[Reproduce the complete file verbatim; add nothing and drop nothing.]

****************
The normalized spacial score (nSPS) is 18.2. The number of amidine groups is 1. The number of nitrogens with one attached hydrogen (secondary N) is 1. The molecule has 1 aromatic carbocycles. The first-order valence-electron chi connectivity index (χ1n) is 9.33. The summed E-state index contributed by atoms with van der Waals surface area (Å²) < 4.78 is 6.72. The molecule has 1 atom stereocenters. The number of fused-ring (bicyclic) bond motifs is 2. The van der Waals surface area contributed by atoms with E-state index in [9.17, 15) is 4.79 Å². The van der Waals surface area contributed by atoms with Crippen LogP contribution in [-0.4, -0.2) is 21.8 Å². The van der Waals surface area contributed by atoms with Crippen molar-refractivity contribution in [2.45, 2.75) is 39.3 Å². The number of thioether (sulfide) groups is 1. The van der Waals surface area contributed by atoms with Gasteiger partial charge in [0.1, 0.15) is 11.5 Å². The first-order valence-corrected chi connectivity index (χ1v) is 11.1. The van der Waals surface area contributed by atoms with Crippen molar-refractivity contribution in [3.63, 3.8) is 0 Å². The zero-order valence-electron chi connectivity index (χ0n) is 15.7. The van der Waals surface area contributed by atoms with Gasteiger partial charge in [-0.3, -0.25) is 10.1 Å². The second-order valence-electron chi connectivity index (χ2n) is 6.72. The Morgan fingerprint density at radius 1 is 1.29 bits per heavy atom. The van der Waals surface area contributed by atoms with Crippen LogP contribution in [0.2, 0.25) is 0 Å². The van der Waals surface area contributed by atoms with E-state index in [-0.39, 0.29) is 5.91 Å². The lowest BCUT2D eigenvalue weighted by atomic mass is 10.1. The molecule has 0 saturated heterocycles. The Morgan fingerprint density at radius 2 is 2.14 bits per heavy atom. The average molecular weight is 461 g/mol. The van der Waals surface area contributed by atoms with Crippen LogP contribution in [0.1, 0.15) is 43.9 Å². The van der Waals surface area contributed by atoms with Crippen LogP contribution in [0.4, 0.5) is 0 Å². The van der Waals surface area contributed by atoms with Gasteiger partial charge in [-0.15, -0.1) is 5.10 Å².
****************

The normalized spacial score (nSPS) is 18.2. The number of amidine groups is 1. The number of nitrogens with one attached hydrogen (secondary N) is 1. The molecule has 1 aromatic carbocycles. The first-order valence-electron chi connectivity index (χ1n) is 9.33. The summed E-state index contributed by atoms with van der Waals surface area (Å²) < 4.78 is 6.72. The molecule has 1 atom stereocenters. The number of fused-ring (bicyclic) bond motifs is 2. The van der Waals surface area contributed by atoms with E-state index in [9.17, 15) is 4.79 Å². The van der Waals surface area contributed by atoms with Crippen LogP contribution in [-0.4, -0.2) is 21.8 Å². The van der Waals surface area contributed by atoms with Crippen molar-refractivity contribution in [2.45, 2.75) is 39.3 Å². The number of thioether (sulfide) groups is 1. The van der Waals surface area contributed by atoms with Gasteiger partial charge in [0.1, 0.15) is 11.5 Å². The first-order valence-corrected chi connectivity index (χ1v) is 11.1. The van der Waals surface area contributed by atoms with Crippen molar-refractivity contribution in [3.63, 3.8) is 0 Å². The zero-order valence-electron chi connectivity index (χ0n) is 15.7. The van der Waals surface area contributed by atoms with Gasteiger partial charge in [-0.3, -0.25) is 10.1 Å². The second-order valence-electron chi connectivity index (χ2n) is 6.72. The Morgan fingerprint density at radius 1 is 1.29 bits per heavy atom. The van der Waals surface area contributed by atoms with Crippen LogP contribution in [0.2, 0.25) is 0 Å². The van der Waals surface area contributed by atoms with E-state index in [-0.39, 0.29) is 5.91 Å². The lowest BCUT2D eigenvalue weighted by atomic mass is 10.1. The molecule has 0 saturated heterocycles. The Morgan fingerprint density at radius 2 is 2.14 bits per heavy atom. The average molecular weight is 461 g/mol. The van der Waals surface area contributed by atoms with Crippen LogP contribution in [0.1, 0.15) is 43.9 Å². The van der Waals surface area contributed by atoms with Crippen LogP contribution in [0.4, 0.5) is 0 Å². The van der Waals surface area contributed by atoms with Gasteiger partial charge in [-0.15, -0.1) is 5.10 Å².